Wednesday, October 14, 2015

I'm Buzzing

Last night I asked my book club if they had ever read Tim Hallinan’s books. Some of them are not mystery readers, but I told them that Tim’s books are up there with some of the great “literary” genre writers—John LeCarre, Dennis Lehane, and Alice Sebold, to name a few. These are writers who fully embrace the mystery genre, but who add a philosophical and lyrical depth that many writers of genre fiction don’t strive for. A few of the women wrote down his name. That’s the sort of thing that creates buzz.

I hardly ever get off an airplane or leave a social event without having recommended books to people. If someone asks me what I write, I tell them and try to be aware if their eyes glaze over. If that happens, I ask what they like to read, and take the opportunity to tell them about books they may like. If someone likes cozies I’ll tell them about Rhys Bowen or Tracy Weber or Leslie Budewicz. Thrillers? I recommend Gayle Lynds or Marc Cameron, or Mark Greanley—I was just on a panel with them at Bouchercon and thoroughly enjoyed each of their books.

Do you like thrillers with a touch of sci-fi? Patrick Lee—what an imagination the guy has! Or there is always The Martian. I’m amazed that there are still people who never heard of it.

And I’m always keen to slip in a word for my fellow-writers at Seventh Street Books. Lori Rader-Day writes a solid mystery in the great tradition of whodunits—and has a fresh new Anthony award to prove it. James Ziskin writes a “historical” series (who knew the 1960s were historical?) from the viewpoint of a young female reporter—and has an Anthony nomination as well. Allen Eskens is a multiple award winner. I loved his first book and can’t wait to read his second.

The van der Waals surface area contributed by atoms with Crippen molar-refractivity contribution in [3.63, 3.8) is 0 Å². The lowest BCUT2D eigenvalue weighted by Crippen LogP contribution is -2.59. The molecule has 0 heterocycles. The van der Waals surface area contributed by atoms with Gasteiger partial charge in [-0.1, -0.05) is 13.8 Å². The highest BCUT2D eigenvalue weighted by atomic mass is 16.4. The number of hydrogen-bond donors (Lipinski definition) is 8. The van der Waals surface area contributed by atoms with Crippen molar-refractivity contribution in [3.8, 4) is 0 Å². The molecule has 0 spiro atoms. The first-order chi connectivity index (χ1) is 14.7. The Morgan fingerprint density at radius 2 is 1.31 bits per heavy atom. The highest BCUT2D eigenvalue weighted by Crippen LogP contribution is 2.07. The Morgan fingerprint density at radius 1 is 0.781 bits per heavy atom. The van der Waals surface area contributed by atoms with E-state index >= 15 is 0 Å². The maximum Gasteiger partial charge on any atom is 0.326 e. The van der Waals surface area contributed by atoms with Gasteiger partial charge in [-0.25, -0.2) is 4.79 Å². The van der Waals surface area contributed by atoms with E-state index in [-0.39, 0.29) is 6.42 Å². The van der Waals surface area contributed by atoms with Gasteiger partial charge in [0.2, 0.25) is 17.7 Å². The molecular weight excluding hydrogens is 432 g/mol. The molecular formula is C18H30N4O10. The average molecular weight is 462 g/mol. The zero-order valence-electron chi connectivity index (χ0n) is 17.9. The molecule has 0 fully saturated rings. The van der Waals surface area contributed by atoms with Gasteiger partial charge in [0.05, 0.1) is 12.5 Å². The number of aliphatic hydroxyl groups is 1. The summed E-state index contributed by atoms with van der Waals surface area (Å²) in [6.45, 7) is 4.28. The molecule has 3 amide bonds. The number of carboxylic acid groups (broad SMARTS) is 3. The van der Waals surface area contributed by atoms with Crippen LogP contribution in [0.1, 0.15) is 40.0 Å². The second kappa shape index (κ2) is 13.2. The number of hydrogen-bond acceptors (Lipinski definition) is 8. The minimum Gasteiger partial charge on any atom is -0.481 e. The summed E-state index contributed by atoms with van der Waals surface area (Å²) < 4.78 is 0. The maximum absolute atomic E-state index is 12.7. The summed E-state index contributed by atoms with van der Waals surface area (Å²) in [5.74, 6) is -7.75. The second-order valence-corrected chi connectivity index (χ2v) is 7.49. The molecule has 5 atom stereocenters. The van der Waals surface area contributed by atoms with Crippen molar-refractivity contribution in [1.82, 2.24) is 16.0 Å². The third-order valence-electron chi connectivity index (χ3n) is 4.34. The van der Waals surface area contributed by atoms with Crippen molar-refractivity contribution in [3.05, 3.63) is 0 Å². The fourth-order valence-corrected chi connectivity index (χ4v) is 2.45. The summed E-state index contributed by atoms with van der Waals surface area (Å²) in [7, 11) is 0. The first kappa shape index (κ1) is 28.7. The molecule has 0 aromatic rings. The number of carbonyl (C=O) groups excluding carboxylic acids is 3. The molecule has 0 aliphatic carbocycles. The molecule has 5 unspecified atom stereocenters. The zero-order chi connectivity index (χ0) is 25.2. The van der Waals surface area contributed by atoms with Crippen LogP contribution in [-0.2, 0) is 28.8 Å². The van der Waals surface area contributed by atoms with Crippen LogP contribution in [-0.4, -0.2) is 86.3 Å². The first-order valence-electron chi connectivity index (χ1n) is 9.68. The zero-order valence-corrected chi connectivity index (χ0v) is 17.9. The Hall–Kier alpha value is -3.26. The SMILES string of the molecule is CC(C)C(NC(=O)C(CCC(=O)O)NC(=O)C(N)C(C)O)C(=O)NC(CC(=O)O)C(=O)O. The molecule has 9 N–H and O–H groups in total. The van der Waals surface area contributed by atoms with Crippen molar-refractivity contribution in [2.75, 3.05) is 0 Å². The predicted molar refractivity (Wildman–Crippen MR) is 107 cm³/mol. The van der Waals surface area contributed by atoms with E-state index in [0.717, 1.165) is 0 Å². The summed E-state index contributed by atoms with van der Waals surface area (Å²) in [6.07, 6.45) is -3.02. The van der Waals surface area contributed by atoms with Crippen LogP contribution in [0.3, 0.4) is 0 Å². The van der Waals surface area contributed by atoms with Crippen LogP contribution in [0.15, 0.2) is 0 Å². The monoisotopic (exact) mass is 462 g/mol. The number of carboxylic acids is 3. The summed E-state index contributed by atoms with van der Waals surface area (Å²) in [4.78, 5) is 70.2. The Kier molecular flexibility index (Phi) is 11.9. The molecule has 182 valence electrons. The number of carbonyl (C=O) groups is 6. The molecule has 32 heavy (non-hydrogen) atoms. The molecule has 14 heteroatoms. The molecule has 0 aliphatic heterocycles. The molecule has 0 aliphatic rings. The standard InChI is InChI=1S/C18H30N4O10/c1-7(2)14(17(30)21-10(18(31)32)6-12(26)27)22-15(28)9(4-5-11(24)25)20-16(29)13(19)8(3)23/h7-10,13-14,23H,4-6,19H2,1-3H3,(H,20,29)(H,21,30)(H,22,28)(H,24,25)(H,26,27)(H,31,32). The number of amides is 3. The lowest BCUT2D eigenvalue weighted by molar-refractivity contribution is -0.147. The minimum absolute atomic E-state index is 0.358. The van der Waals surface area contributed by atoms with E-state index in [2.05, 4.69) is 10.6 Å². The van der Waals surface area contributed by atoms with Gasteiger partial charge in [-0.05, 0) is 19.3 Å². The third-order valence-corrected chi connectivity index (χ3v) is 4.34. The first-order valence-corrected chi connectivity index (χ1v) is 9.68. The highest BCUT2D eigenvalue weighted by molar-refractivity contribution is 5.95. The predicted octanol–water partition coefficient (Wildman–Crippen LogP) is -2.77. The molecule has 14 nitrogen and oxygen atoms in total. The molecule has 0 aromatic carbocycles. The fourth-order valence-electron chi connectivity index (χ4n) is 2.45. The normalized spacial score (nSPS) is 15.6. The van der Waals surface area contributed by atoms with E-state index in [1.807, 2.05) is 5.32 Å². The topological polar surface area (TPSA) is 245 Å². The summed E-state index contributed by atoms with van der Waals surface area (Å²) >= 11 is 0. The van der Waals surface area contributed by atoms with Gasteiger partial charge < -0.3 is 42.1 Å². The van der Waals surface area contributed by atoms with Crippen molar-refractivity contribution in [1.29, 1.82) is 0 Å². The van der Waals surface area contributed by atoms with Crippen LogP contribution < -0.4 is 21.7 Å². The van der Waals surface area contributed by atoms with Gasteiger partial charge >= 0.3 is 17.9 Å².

One in particular that I want to buzz you with is a chilling psychological thriller that just came out—The Hollow Man, by Mark Pryor. Pryor writes a wonderful, gentlemanly series set in Europe with a diplomatic corps protagonist. The Hollow Man couldn’t be farther from this. It is about a sociopath who realizes something is missing in his psyche and has worked hard to fit in. When something in his life goes awry, his true nature is revealed. It’s a great read, and I highly recommend it. Will this little bit of buzz matter? Who knows? All I can do is tell people about the books I like.

I don’t know how word of mouth propels one good book and never catches with one equally as good. Most writers despair of this strange algorithm. I recently read a Macavity award-winning author whose book blew me away, and someone told me that not everyone loved the book. On the flip side, I have stopped reading a few popular books midway through because they simply didn’t engage me.

I’m itching to talk about books that I’ve been asked to blurb and that will come out in the spring—but that will wait for another posting. Happy reading, everyone!


Margie Bunting said...

Terry, I feel fortunate that you have recommended several books to me at Sisters in Crime events. Thanks to you, I just finished Allen Eskins' The Life We Bury, and I also read James Ziskin's Styx and Stone and Alex Marwood's The Killer Next Door, among others. And all were terrific! I might have missed them without your urging. Please keep those recommendations coming!

Kathy Waller said...

Thank you for the recommendations. I've been meaning to read more Seventh Street authors, and I guess there's no time like the present to start. I had to read Tim Hallinan's Herbie's Game slowly to catch all the humor in the dialogue--one line after another. And I agree about Mark Pryor's Hollow Man. I've been preaching to friends about it. It's pitch-perfect, and so tightly plotted. Surprises to the very end (I'm kicking myself because I should have known).

Terry said...

So glad you are enjoying my recommendations. Makes me think it should be part of my weekly blog.

Timothy Hallinan said...

Yikes, Terry -- sounds like me, talking about you. Thank you SOOOOO much.

(I'm linking to this.)